Business Leadership South Africa CEO Busisiwe Mavuso told Fin24 on Thursday that South Africa’s economic position did not give Finance Minister Tito Mboweni much room for grand announcements in his Budget Speech - he should opt for more practical reforms.
Mboweni will table the 2020 Budget Speech in Parliament next week. This will be his first address to Parliament since sovereign credit ratings agency Moody's revised South Africa's outlook from stable to negative in November last year.
Mavuso told Fin24 that the Budget would come at a time when South Africa had evidently used up much of the remaining goodwill it had had with sovereign credit rating agencies in recent years. She serious results would need to be delivered if the country were to be spared further downgrades.
"I think we have already been told that what the parts should be, especially from ratings agencies. Moody's reviewed our outlook due to a lack of certainty to restore Eskom financial viability and fiscal consolidation.
"Agencies don't seem confident that we have a credit plan. We need a sustainable fiscal path and a plan to focus on stabilising debt. I hope that those two main focuses are given emphasis. There have been unsustainable levels of public costs and we must strengthen SOE capacity," Mavuso said.
Funds shrinking, debt growing
Mavuso said South Africa needed clarity on the continued support that the fiscus would give to state-owned entities, as well as a credible plan for their futures, as not all the SOE were strategic and few were performing optimally.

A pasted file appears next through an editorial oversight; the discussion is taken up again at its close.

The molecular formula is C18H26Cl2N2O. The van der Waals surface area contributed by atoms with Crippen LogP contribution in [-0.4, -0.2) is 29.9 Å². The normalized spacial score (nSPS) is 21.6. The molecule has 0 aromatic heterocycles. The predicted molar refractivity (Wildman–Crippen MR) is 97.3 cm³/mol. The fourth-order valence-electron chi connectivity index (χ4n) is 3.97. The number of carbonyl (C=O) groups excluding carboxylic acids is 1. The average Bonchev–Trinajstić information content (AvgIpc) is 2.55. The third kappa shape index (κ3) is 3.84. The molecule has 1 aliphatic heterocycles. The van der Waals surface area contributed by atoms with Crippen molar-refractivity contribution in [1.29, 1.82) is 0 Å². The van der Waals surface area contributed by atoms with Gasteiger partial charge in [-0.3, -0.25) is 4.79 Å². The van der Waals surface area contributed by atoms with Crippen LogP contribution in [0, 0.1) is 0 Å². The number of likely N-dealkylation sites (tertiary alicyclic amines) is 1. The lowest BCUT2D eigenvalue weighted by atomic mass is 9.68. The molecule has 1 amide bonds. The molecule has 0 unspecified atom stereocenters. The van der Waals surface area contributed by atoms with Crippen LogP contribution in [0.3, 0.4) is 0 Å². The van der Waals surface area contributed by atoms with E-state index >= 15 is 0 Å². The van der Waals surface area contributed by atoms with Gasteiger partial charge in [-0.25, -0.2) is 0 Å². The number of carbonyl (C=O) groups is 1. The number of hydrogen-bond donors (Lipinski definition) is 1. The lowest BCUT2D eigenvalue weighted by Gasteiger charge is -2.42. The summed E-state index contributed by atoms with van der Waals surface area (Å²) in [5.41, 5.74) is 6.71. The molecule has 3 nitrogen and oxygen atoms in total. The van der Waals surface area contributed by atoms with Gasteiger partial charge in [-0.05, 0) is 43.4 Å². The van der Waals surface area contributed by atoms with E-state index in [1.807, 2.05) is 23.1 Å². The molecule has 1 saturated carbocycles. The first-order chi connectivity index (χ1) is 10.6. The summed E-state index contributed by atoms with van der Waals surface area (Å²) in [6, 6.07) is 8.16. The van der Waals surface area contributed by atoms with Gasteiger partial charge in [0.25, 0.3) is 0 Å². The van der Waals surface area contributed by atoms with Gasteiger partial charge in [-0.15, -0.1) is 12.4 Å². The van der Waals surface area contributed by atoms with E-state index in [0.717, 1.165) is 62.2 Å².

"We sit in a difficult situation. S&P says if you add up municipalities take SOEs into account, the debt to GDP is actually close to 80%. The bucket and pool of funds we allocate from continues to shrink while debt continues to grow," Mavuso said.
She said no silver bullet plan would serve as an adequate substitute for improving operations, governance and the financial state of debt-laden Eskom.
While Mavuso said that she was not holding her breath for the minister to hold off on announcing tax increases, she said doing so would encourage businesses to continue investing for growth, which would be good for employment and continued viability of businesses.
"I'm really hoping that we are not taxed much further. It will be problematic. A big confidence boost would be to look at how to reduce corporate tax. The base of companies paying the corporate tax is not huge. Only a third of companies registered to pay corporate tax have positive revenues," she said.
She said, while it may seem counter-intuitive to reduce taxes, it would serve as a confidence boost that businesses need to perform better.
She said too few people in SA were being taxed at high rates, and unemployment, as well as the brain drain, did not bode well for state’s ability to increase this base.